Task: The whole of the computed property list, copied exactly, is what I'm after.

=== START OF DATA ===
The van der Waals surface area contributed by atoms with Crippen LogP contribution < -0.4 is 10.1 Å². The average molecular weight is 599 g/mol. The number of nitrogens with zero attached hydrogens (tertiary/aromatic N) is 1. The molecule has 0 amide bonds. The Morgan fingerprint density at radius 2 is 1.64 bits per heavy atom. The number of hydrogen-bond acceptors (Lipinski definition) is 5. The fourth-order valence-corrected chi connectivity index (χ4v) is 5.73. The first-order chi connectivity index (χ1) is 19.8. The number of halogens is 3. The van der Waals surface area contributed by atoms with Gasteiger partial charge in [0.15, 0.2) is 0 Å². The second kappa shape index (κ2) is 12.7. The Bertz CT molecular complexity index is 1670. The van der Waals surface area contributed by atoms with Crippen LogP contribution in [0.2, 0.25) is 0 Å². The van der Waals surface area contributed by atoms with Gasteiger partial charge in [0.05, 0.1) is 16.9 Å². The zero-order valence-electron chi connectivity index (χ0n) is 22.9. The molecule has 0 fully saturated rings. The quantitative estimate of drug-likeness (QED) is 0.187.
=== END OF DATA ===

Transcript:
The van der Waals surface area contributed by atoms with Crippen LogP contribution < -0.4 is 10.1 Å². The average molecular weight is 599 g/mol. The number of nitrogens with zero attached hydrogens (tertiary/aromatic N) is 1. The molecule has 0 amide bonds. The Morgan fingerprint density at radius 2 is 1.64 bits per heavy atom. The number of hydrogen-bond acceptors (Lipinski definition) is 5. The fourth-order valence-corrected chi connectivity index (χ4v) is 5.73. The first-order chi connectivity index (χ1) is 19.8. The number of halogens is 3. The van der Waals surface area contributed by atoms with Gasteiger partial charge in [0.15, 0.2) is 0 Å². The second kappa shape index (κ2) is 12.7. The Bertz CT molecular complexity index is 1670. The van der Waals surface area contributed by atoms with Crippen LogP contribution in [0.2, 0.25) is 0 Å². The van der Waals surface area contributed by atoms with Gasteiger partial charge in [0.05, 0.1) is 16.9 Å². The zero-order valence-electron chi connectivity index (χ0n) is 22.9. The molecule has 0 fully saturated rings. The quantitative estimate of drug-likeness (QED) is 0.187.